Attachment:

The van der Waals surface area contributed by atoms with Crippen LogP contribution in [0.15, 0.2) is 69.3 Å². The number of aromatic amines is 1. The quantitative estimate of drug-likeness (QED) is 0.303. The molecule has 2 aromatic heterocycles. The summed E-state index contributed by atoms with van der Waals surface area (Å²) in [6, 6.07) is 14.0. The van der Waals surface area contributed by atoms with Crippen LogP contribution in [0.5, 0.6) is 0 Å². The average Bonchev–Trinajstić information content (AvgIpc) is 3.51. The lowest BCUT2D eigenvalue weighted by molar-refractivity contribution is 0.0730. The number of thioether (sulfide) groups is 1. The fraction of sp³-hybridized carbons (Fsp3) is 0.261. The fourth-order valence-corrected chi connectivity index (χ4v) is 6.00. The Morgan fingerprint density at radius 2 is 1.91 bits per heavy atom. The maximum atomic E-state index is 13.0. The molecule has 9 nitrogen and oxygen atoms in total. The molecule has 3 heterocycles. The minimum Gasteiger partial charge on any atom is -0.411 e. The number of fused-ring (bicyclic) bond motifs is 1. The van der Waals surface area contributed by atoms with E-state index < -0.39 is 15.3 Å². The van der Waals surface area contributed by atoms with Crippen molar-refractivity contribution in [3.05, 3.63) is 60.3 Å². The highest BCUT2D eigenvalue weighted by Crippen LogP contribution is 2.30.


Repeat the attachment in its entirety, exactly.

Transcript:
The van der Waals surface area contributed by atoms with Crippen LogP contribution in [0.15, 0.2) is 69.3 Å². The number of aromatic amines is 1. The quantitative estimate of drug-likeness (QED) is 0.303. The molecule has 2 aromatic heterocycles. The summed E-state index contributed by atoms with van der Waals surface area (Å²) in [6, 6.07) is 14.0. The van der Waals surface area contributed by atoms with Crippen LogP contribution in [0.5, 0.6) is 0 Å². The average Bonchev–Trinajstić information content (AvgIpc) is 3.51. The lowest BCUT2D eigenvalue weighted by molar-refractivity contribution is 0.0730. The number of thioether (sulfide) groups is 1. The fraction of sp³-hybridized carbons (Fsp3) is 0.261. The fourth-order valence-corrected chi connectivity index (χ4v) is 6.00. The Morgan fingerprint density at radius 2 is 1.91 bits per heavy atom. The maximum atomic E-state index is 13.0. The molecule has 9 nitrogen and oxygen atoms in total. The molecule has 3 heterocycles. The minimum Gasteiger partial charge on any atom is -0.411 e. The number of fused-ring (bicyclic) bond motifs is 1. The van der Waals surface area contributed by atoms with E-state index < -0.39 is 15.3 Å². The van der Waals surface area contributed by atoms with Crippen molar-refractivity contribution in [3.05, 3.63) is 60.3 Å². The highest BCUT2D eigenvalue weighted by Crippen LogP contribution is 2.30.